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One Student Question to Rule the World

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The Collaboration Process: Part 1

Here is a story to help lay out how collaboration begins, develops and changes here in Garnet Valley.  It is student driven and facilitated, with the teachers providing the framework.  

The BeginningOne student question to rule the world!

So we may not be Lord of the Rings, but a student did ask one question, which led to bigger things that are now ruling our teacher world.  Let’s take a peek into Miss Abes’ 6th Grade ATP classroom.

Students are grouped at tables with Chromebooks open working on a Nearpod about Digital Citizenship.  The class discussion is about the internet and how we use it safely.  Talking points are as follows: Important to have a Positive Digital Footprint Be careful what you say, do and find online What you do online cannot be erased

As the discussion and lesson continues, one student raises her hand and states, “Maybe the internet is a bad thing. Maybe we are on it too much and we shouldn’t be. How does it really help us anyway?”

Wow! L…

Mystery Skypes in GV Classrooms: Learning through Connection and Collaboration

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So far this year, Garnet Valley classrooms have been connecting with many schools throughout the United States of America and Canada.  Students are learning geography, culture, and different ways to collaborate and learn.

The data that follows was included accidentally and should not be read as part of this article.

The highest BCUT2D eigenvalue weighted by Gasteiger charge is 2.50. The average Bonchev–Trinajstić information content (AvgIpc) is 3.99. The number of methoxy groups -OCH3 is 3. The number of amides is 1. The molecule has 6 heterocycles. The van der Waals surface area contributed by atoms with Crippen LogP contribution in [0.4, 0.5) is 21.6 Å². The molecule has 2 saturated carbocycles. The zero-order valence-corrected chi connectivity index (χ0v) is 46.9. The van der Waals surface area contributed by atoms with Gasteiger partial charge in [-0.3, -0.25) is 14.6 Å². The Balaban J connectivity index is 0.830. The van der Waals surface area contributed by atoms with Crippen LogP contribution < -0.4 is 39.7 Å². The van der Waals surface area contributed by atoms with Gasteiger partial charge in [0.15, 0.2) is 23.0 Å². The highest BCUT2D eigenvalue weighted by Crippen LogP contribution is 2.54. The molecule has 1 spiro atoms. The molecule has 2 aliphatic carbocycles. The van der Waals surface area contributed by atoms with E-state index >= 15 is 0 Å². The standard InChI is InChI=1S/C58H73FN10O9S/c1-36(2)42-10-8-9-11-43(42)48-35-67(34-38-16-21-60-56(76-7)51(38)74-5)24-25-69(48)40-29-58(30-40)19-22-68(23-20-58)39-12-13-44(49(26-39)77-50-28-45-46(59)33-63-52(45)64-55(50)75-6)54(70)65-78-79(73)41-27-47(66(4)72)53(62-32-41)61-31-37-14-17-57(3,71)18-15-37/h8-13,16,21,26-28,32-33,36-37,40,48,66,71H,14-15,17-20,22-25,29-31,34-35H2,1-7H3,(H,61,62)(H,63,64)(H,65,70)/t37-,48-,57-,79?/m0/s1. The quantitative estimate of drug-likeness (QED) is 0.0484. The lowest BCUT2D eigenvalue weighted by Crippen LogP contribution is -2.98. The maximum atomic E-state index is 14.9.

Geography: So how does it work?  Students from both classrooms take turns asking Yes or No type questions via Skype or other forms of video chat such as Facetime, or Google Hangouts.  Once a question gets answered, students cross off states on a map.  This is a phenomenal way for students to learn Geography.  They are scaffolded to use certain types of vocabulary: North, South, East, West, Border, Great Lakes, River, Longitude and Latitude, Landlocked, etc.

Culture: Once both sets of students find out which state they are located, classes have the opportunity to tell a little bit about there area.

Students have learned: Iowa produces the most corn in the US and Benton SD covers 113 Square MilesArkansas is best known for Walmart stores and the state tree is a Pine TreeVe…

A Positive "Digital" #GVFEELING